(Scroll down for barn quilt video)
ASHTABULA, Ohio — Ashtabula County Barn Quilt Trail is celebrating its 100th barn quilt to be installed in just four years.
Barn quilts tell a story, a story of the land or the family, a story about how it was acquired or hung, said Carl Feather, a writer, filmmaker and photographer who also works for the county as the lodging tax administrator.
It all started in 2014 when author Suzi Parron, who has written two books about barn quilts, spoke to a local quilter’s guild, sharing photographs and stories about barn quilts. Guild members Kathy McCarty and the late Christina Angerman fell in love with the idea and wanted to bring it to Ashtabula County.
They organized a steering committee and McCarty painted the first six quilts in her garage.
“I understood the grid system,” she said. “I had never been a painter, but I pulled my car out of the garage and set them up, there was hardly any room to move.”
She, along with Angerman and the rest of the committee, worked to find people willing to hang them on their barns.
“It hasn’t been easy — there were days when Carl or Chris and I would just get in the car and go for a drive, looking for barns to put quilts on. When we found one, we’d stop and talk with the owner,” said McCarty, who worked for Millennium Chemicals for 35 years before started her own quilting business.
The average size is 8 by 8 feet, but they have accepted some as small as 4 by 4 feet for the Ashtabula trail.
Every quilt tells a story, said McCarty. One such story is the 8-by-8 foot barn quilt on a Britton Road barn in Williamsfield Township honoring the memory of Angerman.
It was painted by Gary Tabor, Williamsfield Township barn quilt artist. The pattern selected for the barn quilt was “churndash,” one of Angerman’s favorites.
There are six barn quilts at the Ashtabula County Fairgrounds, each representing a different part of the fair — 4-H, FFA, Farm Bureau and OSU Extension.
The Finnish heritage in the area is also reflected in several quilts.
“There was a large number of Finnish people from around the 1920-50s who bought farms in the area and restored them, creating a lot of dairies.”
It is these stories, the heritage, and the art of quilt making the committee set out to preserve.
To help the barn quilt expansion, the steering committee applied for and received an Ashtabula Civic Development Corporation grant. This grant was for $12,000 and helped them get several 8 by 8 foot barn quilts hung.
The money from the grant also allowed them to run their own grant program, where barn owners could apply for a grant to assist with the development and installation of a barn quilt.
For a barn quilt to be placed on the trail, owners must make a 10-year commitment to maintain the quilt and barn.
The Ashtabula Barn Quilt Trail Steering Committee wants to make sure tourists see a quality quilt that can hold up to the weather. Their website, www.barnquiltsashtabulacounty.com, lists specific standards for the materials needed and best practices in creating a barn quilt. You can also find a page for each barn quilt, a photo and a brief story, along with an application to be part of the trail.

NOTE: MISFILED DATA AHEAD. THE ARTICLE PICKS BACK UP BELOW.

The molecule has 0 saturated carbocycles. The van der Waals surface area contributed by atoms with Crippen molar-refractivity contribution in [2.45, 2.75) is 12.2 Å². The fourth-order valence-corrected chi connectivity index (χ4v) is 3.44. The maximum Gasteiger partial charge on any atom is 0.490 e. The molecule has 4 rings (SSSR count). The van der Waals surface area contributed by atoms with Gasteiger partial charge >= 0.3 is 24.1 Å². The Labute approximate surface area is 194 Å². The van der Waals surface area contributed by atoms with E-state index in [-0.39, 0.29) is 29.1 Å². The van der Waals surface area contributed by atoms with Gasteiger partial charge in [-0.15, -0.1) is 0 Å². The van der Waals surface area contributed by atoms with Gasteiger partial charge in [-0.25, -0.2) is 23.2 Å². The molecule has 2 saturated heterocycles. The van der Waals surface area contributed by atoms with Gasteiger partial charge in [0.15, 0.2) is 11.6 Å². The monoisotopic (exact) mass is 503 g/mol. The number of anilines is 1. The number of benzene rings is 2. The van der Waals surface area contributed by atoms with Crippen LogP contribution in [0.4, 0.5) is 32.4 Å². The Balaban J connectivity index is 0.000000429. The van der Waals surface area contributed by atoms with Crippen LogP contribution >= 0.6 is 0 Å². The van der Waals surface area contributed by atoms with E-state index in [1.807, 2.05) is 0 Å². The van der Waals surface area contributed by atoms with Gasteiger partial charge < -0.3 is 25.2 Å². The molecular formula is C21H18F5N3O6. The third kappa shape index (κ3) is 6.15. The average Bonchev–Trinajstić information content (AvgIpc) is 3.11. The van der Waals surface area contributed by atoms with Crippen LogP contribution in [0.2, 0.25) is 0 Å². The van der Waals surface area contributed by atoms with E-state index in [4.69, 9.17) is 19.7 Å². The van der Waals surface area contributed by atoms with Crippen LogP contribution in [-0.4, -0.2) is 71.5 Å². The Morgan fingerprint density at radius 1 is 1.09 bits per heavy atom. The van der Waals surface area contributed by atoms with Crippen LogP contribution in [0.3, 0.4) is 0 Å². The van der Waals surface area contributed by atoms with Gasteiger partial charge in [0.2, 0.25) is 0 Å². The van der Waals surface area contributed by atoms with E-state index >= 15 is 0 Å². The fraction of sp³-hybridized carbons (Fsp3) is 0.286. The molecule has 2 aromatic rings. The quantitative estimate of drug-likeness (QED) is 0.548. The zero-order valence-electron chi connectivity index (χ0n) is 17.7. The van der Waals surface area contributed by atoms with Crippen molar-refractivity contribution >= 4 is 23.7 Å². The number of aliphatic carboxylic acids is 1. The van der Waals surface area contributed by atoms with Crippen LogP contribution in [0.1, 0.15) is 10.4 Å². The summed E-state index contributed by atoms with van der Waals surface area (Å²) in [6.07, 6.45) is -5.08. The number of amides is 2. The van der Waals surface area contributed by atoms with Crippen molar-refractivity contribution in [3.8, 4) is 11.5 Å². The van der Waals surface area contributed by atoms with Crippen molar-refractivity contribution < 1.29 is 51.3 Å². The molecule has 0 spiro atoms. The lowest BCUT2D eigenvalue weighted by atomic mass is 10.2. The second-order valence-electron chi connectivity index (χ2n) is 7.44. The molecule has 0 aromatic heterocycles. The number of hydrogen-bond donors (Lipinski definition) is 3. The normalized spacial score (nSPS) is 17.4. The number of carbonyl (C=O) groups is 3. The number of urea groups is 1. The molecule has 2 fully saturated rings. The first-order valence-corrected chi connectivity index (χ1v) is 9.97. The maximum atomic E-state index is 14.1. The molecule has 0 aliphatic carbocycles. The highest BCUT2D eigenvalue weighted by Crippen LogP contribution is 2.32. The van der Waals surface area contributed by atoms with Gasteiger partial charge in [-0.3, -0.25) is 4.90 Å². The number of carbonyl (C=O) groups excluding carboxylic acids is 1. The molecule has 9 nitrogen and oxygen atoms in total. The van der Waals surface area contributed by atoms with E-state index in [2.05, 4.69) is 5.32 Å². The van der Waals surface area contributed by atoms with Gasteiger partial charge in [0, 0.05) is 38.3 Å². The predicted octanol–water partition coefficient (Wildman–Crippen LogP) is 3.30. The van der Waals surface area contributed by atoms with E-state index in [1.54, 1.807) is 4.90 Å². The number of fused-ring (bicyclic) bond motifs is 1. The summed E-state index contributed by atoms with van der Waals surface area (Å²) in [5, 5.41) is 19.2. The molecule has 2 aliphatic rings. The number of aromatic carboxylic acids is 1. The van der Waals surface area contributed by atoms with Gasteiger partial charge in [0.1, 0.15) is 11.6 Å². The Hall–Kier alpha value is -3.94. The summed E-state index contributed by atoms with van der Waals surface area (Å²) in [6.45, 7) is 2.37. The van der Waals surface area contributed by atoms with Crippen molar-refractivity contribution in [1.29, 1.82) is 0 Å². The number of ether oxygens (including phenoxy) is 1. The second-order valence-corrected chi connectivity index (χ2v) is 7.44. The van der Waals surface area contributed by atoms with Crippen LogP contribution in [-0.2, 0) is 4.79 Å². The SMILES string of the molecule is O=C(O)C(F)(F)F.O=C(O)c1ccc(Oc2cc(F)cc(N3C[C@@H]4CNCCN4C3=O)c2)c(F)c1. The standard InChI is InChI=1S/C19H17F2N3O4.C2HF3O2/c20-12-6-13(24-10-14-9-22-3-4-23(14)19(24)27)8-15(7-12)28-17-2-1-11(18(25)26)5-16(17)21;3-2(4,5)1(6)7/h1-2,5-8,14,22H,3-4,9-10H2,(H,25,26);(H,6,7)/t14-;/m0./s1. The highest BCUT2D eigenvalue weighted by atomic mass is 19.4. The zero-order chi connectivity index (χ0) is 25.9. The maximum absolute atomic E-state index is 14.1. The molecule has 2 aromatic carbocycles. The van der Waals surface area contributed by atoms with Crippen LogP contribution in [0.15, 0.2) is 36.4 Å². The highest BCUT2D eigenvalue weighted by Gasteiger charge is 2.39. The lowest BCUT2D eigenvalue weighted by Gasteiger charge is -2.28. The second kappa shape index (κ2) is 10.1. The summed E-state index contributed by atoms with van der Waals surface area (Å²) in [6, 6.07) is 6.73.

The Ashtabula Tourism Bureau has been a partner, adding the barns to its tourism maps and advertisement materials.
“We are finding if it has a significance to them, they become great advocates for the trail,” said Feather, about the barn quilts and their owners.
Barn quilts began in 2001 by Donna Sue Groves of Adams County, Ohio. She created the first barn quilt to honor her mother, Maxine, and her Appalachian heritage.
Since then the idea has spread, creating hundreds of trails. There is a national map listing trails at www.barnquiltinfo.com.
One of the great selling points of a barn quilt, is that it available 365 days a year, unlike other tourist attractions, Feather said.
They have witnessed tourists from Montana and Wisconsin who have come to Ashtabula County just to travel the trail.
There will be a celebration to honor the 100th barn quilt installation Nov. 20.
At the celebration, there will be the premiere of a documentary film about the trail, developed by Feather, The Story Quilter’s Threads.
The hour-long documentary tells the story of the county’s barn quilt trail and individual quilts.
The event is from 1 to 3 p.m. Nov. 20 at The Lodge and Conference Center at Geneva-On-The-Lake.
“The barn quilt trail is itself a great story, considering that it was created by two fabric quilters passionate about their art and heritage,” said Feather. “Their enthusiasm for creating a trail resulted in a grassroots effort that has motivated dozens of property owners to either make or commission a quilt.
“Many of these people are not quilters and had never heard of barn quilts until Kathy McCarty and the late Christine Angerman sold them on the idea.”
Feather began filming the project in March and worked on it throughout the spring and summer.
Barn quilt exhibit
The Lodge and Conference Center will host a barn quilt and exhibit of photos from the trail beginning Nov. 20 and running in its lobby through early April.
The film will play alongside the exhibit, which is open to the public.
The film will be available on DVD at the celebration for $20, as a fundraiser for the trail.
Lake to river. The Ashtabula Barn Quilt Trail Steering Committee continues to support the spread of barn quilts.
Trumbull County now has a barn quilt and McCarty and Feather hope the trend continues.
“We’d love to make a trail from the lake to the river,” said Feather, referring to Lake Erie and the Ohio River.
He notes all the historical connections that tie these counties together.
“These counties have a strong history including the 1818 turnpike, the stagecoach trails and the Underground Railroad connection. It only makes sense to connect the agricultural history as well.”
More on barn quilts
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